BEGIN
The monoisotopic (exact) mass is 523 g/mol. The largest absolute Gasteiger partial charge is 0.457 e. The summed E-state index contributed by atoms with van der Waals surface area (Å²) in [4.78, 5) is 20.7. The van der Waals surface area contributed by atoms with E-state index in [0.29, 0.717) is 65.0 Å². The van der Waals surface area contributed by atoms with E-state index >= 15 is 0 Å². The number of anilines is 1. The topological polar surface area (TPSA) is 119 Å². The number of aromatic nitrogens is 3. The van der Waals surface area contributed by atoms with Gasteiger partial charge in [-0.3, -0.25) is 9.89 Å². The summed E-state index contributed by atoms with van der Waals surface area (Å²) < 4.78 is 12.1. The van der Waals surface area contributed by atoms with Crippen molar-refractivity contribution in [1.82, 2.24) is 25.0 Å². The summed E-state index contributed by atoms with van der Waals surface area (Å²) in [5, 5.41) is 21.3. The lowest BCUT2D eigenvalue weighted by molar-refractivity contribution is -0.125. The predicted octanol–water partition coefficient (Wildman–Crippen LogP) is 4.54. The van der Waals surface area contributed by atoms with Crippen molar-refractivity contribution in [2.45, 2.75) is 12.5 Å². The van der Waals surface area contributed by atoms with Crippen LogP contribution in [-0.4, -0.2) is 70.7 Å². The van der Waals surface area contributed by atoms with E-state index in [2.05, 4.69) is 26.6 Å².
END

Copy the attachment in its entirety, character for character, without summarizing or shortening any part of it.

The monoisotopic (exact) mass is 523 g/mol. The largest absolute Gasteiger partial charge is 0.457 e. The summed E-state index contributed by atoms with van der Waals surface area (Å²) in [4.78, 5) is 20.7. The van der Waals surface area contributed by atoms with E-state index in [0.29, 0.717) is 65.0 Å². The van der Waals surface area contributed by atoms with E-state index >= 15 is 0 Å². The number of anilines is 1. The topological polar surface area (TPSA) is 119 Å². The number of aromatic nitrogens is 3. The van der Waals surface area contributed by atoms with Gasteiger partial charge in [-0.3, -0.25) is 9.89 Å². The summed E-state index contributed by atoms with van der Waals surface area (Å²) < 4.78 is 12.1. The van der Waals surface area contributed by atoms with Crippen molar-refractivity contribution in [1.82, 2.24) is 25.0 Å². The summed E-state index contributed by atoms with van der Waals surface area (Å²) in [5, 5.41) is 21.3. The lowest BCUT2D eigenvalue weighted by molar-refractivity contribution is -0.125. The predicted octanol–water partition coefficient (Wildman–Crippen LogP) is 4.54. The van der Waals surface area contributed by atoms with Crippen molar-refractivity contribution in [2.45, 2.75) is 12.5 Å². The van der Waals surface area contributed by atoms with Crippen LogP contribution in [-0.4, -0.2) is 70.7 Å². The van der Waals surface area contributed by atoms with E-state index in [2.05, 4.69) is 26.6 Å².